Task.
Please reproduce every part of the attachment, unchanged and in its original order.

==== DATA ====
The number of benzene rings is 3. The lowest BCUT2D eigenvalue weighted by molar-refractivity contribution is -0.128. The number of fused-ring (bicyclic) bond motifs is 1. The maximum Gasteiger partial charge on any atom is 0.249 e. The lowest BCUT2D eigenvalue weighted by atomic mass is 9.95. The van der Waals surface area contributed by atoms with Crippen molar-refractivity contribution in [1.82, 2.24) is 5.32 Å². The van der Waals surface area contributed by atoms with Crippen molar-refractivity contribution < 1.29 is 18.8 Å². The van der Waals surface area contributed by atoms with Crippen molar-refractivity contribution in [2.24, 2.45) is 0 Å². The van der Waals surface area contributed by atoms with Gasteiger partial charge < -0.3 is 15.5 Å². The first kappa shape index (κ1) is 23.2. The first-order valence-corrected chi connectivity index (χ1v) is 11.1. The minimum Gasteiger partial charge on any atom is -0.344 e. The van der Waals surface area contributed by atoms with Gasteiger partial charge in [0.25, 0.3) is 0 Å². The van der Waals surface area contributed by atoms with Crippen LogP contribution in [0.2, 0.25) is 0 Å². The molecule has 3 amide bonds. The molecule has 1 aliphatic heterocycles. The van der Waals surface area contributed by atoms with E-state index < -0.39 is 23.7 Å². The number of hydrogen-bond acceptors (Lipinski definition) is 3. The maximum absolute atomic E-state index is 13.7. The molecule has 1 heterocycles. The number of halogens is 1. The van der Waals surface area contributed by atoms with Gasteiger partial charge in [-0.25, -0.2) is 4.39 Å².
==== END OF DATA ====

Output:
The number of benzene rings is 3. The lowest BCUT2D eigenvalue weighted by molar-refractivity contribution is -0.128. The number of fused-ring (bicyclic) bond motifs is 1. The maximum Gasteiger partial charge on any atom is 0.249 e. The lowest BCUT2D eigenvalue weighted by atomic mass is 9.95. The van der Waals surface area contributed by atoms with Crippen molar-refractivity contribution in [1.82, 2.24) is 5.32 Å². The van der Waals surface area contributed by atoms with Crippen molar-refractivity contribution < 1.29 is 18.8 Å². The van der Waals surface area contributed by atoms with Crippen molar-refractivity contribution in [2.24, 2.45) is 0 Å². The van der Waals surface area contributed by atoms with Gasteiger partial charge < -0.3 is 15.5 Å². The first kappa shape index (κ1) is 23.2. The first-order valence-corrected chi connectivity index (χ1v) is 11.1. The minimum Gasteiger partial charge on any atom is -0.344 e. The van der Waals surface area contributed by atoms with Gasteiger partial charge in [0.25, 0.3) is 0 Å². The van der Waals surface area contributed by atoms with Crippen LogP contribution in [0.2, 0.25) is 0 Å². The molecule has 3 amide bonds. The molecule has 1 aliphatic heterocycles. The van der Waals surface area contributed by atoms with E-state index < -0.39 is 23.7 Å². The number of hydrogen-bond acceptors (Lipinski definition) is 3. The maximum absolute atomic E-state index is 13.7. The molecule has 1 heterocycles. The number of halogens is 1. The van der Waals surface area contributed by atoms with Gasteiger partial charge in [-0.25, -0.2) is 4.39 Å².